You can also buy and download games from the headset. But sometimes you’ll have to switch to desktop mode (take the headset off) to finish installations. This part can get annoying especially if you’ve adjusted to the perfect fit.

 

Oculus Rift: Worth the cash?

How much is the future worth to you? If you do want to take the plunge into VR and buy an Oculus Rift headset then you have to consider the cost. It also requires a beefy PC to run everything. That will invariably cost you much more if you want games to run at their best.

When considering price you need to know that the touch controllers don’t come in set and they cost around $100. $99,99 at Amazon.com to be specific. Oculus Rift price has never been lower, for $599,98 you can buy full Oculus Rift headset that contains headset, two sensors, remote, Xbox One Wireless Controller ($499,99) + Touch Controllers ($99,99). And if you wanna have more immersive personal audio experience you can also buy Oculus Rift earphones for $49,99.

 

The future of the Oculus Rift

Oculus has amazing plans for the Rift. It could very well be the next evolution of Facebook. We might one day hold meetings in virtual reality. It has a microphone built-in, so there’s absolutely nothing stopping Oculus from enabling such a feature. (Actually, Facebook’s Mark Zuckerberg showed off this exact functionality at October’s Oculus Connect developer conference.)

 

One day you might use it as a therapeutic tool, transporting yourself to a beach where you can meditate. There are plans to use it as a gateway to music festivals, like South by Southwest and Coachella, as well as live concerts and sports games. There are even porn companies that are shooting 360-degree videos that you can watch on devices like the Oculus Rift.

 

There’s a lot of potential here. Once we learn how to tap into it better by becoming native VR users, it’s only going to get better.

 

Oculus is a smart, but it’s not the best headset on the market. Even though it pioneered the space, invested millions in developers and development and has a partnership with one of the foremost companies in the world, Oculus can’t hold a candle to the HTC Vive (the current king of virtual reality headsets 799,99$ at Amazon), a system that not only has touch controllers in the box, but sensors capable of room-scale VR that allow you walk around to naturally explore your virtual space.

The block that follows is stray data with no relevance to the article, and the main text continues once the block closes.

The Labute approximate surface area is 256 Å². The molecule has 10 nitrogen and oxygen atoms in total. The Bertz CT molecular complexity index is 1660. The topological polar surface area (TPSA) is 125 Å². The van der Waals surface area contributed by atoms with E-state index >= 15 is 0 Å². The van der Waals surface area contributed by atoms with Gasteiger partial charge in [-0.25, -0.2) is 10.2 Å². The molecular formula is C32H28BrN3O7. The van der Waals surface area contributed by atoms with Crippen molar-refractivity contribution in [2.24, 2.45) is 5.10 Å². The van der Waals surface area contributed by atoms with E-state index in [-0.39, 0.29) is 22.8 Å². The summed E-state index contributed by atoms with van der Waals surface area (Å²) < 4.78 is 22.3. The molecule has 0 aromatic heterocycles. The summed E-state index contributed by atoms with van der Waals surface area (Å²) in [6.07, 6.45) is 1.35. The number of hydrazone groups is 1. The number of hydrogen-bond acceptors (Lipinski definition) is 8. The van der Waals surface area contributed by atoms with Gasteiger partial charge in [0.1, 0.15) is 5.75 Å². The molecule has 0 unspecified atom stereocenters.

That said, even though it’s not the absolute best headset on the market, the story of Oculus is and always will be an awe-inspiring one. Oculus has stuck to its vision. Even when those early prototypes were questionable and the demos nearly too laggy to bear. It was wrought from pure imagination, created an entirely new industry from scratch and built out a platform that could one day fulfill the promises sci-fi films and novels gave us when they showed us the Holodeck in its various forms for the first time.

 


 

Verdict

Oculus Rift isn’t the all-encompassing “future of entertainment”, but we’re optimistic that it might earn that title in the coming weeks, months and years. We see huge potential for Oculus down the road. It’s an immersive window into dozens of new worlds. And we are sure that one day it will play host to hundreds, maybe thousands, of such experiences.

 

The games that are there now are absolutely great. Some might induce a bit of nausea for first-time VR adventurers. But some will offer an untold amount of happiness. Seen simply as a game console, the Rift has a lot to offer. Gameplay is fun in short bursts, and the headset is comfortable to wear.

 

What Oculus completely understands, however, is that the Rift is more than just a gaming headset. There’s already ways to watch 360-degree movies through FacebookVimeo and Twitch, and it’s not hard to imagine a future where the Oculus Store is brimming with media content.

 

It is immersive virtual reality. But one of its downsides is that you need to buy  a costly gaming rig in order to enjoy it. It comes with a pack-in Xbox One controller, but that’s only because the real gamepads, the Oculus Touch Controllers that allow you to actually use your hands in VR, are optional ($99,99) accessories.

 

One day Oculus (or one of its competitors) will be a must-own piece of technology. The Oculus Rift ($499,99 at Amazon) is the example of a finished consumer product approaching the HTC Vive (799,99$ at Amazon).  It’s a lighter headset that most find more comfortable, with an easy strap system and pin-sharp screen

 

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NEED TO KNOW

Resolution: 2160×1200 (1080×1200 per eye)
Refresh rate: 90 Hz
Tracking: 360 degrees, full space
FOV: 110 degrees
Controller: Xbox One controller
Sensors: 3D head tracking sensor (1)
Price: $500
Touch controllers price: $100
Note: Does not include Touch controllers

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OCULUS RIFT +-